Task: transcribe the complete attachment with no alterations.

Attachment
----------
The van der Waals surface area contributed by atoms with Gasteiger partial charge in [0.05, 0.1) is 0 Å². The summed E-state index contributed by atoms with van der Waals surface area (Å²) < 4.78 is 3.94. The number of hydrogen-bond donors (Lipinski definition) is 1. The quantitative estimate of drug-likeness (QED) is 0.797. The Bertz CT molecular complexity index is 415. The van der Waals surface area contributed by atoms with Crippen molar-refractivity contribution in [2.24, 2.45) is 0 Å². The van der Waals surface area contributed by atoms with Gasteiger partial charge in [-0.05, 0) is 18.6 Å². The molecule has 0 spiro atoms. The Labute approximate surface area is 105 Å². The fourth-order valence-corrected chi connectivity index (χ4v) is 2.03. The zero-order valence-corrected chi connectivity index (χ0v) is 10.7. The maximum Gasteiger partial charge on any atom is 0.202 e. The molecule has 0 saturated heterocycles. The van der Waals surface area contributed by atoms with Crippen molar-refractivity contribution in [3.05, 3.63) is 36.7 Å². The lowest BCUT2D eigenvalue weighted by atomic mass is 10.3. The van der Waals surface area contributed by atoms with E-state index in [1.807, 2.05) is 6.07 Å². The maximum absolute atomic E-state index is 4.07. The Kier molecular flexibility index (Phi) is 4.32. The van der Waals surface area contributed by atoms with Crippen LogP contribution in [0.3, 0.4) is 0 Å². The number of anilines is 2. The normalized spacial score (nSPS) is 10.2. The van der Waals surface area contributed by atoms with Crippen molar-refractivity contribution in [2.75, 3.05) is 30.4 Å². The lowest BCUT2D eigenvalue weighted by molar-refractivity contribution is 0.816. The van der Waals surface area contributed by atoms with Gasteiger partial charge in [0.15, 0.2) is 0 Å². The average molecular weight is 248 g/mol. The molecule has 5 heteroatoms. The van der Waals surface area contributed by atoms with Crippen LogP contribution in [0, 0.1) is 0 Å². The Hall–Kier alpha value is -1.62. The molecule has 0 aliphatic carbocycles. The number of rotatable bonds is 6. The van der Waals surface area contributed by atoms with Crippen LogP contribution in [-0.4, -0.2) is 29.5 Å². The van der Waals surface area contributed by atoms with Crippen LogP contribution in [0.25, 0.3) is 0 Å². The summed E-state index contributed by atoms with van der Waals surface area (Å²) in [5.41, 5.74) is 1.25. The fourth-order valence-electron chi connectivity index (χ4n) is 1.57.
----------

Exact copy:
The van der Waals surface area contributed by atoms with Gasteiger partial charge in [0.05, 0.1) is 0 Å². The summed E-state index contributed by atoms with van der Waals surface area (Å²) < 4.78 is 3.94. The number of hydrogen-bond donors (Lipinski definition) is 1. The quantitative estimate of drug-likeness (QED) is 0.797. The Bertz CT molecular complexity index is 415. The van der Waals surface area contributed by atoms with Crippen molar-refractivity contribution in [2.24, 2.45) is 0 Å². The van der Waals surface area contributed by atoms with Gasteiger partial charge in [-0.05, 0) is 18.6 Å². The molecule has 0 spiro atoms. The Labute approximate surface area is 105 Å². The fourth-order valence-corrected chi connectivity index (χ4v) is 2.03. The zero-order valence-corrected chi connectivity index (χ0v) is 10.7. The maximum Gasteiger partial charge on any atom is 0.202 e. The molecule has 0 saturated heterocycles. The van der Waals surface area contributed by atoms with Crippen molar-refractivity contribution in [3.05, 3.63) is 36.7 Å². The lowest BCUT2D eigenvalue weighted by atomic mass is 10.3. The van der Waals surface area contributed by atoms with E-state index in [1.807, 2.05) is 6.07 Å². The maximum absolute atomic E-state index is 4.07. The Kier molecular flexibility index (Phi) is 4.32. The van der Waals surface area contributed by atoms with Crippen LogP contribution in [0.3, 0.4) is 0 Å². The number of anilines is 2. The normalized spacial score (nSPS) is 10.2. The van der Waals surface area contributed by atoms with Crippen molar-refractivity contribution in [2.75, 3.05) is 30.4 Å². The lowest BCUT2D eigenvalue weighted by molar-refractivity contribution is 0.816. The van der Waals surface area contributed by atoms with Gasteiger partial charge in [0.15, 0.2) is 0 Å². The average molecular weight is 248 g/mol. The molecule has 5 heteroatoms. The van der Waals surface area contributed by atoms with Crippen LogP contribution in [0, 0.1) is 0 Å². The Hall–Kier alpha value is -1.62. The molecule has 0 aliphatic carbocycles. The number of rotatable bonds is 6. The van der Waals surface area contributed by atoms with Crippen LogP contribution in [-0.4, -0.2) is 29.5 Å². The van der Waals surface area contributed by atoms with Crippen LogP contribution in [0.25, 0.3) is 0 Å². The summed E-state index contributed by atoms with van der Waals surface area (Å²) in [5.41, 5.74) is 1.25. The fourth-order valence-electron chi connectivity index (χ4n) is 1.57.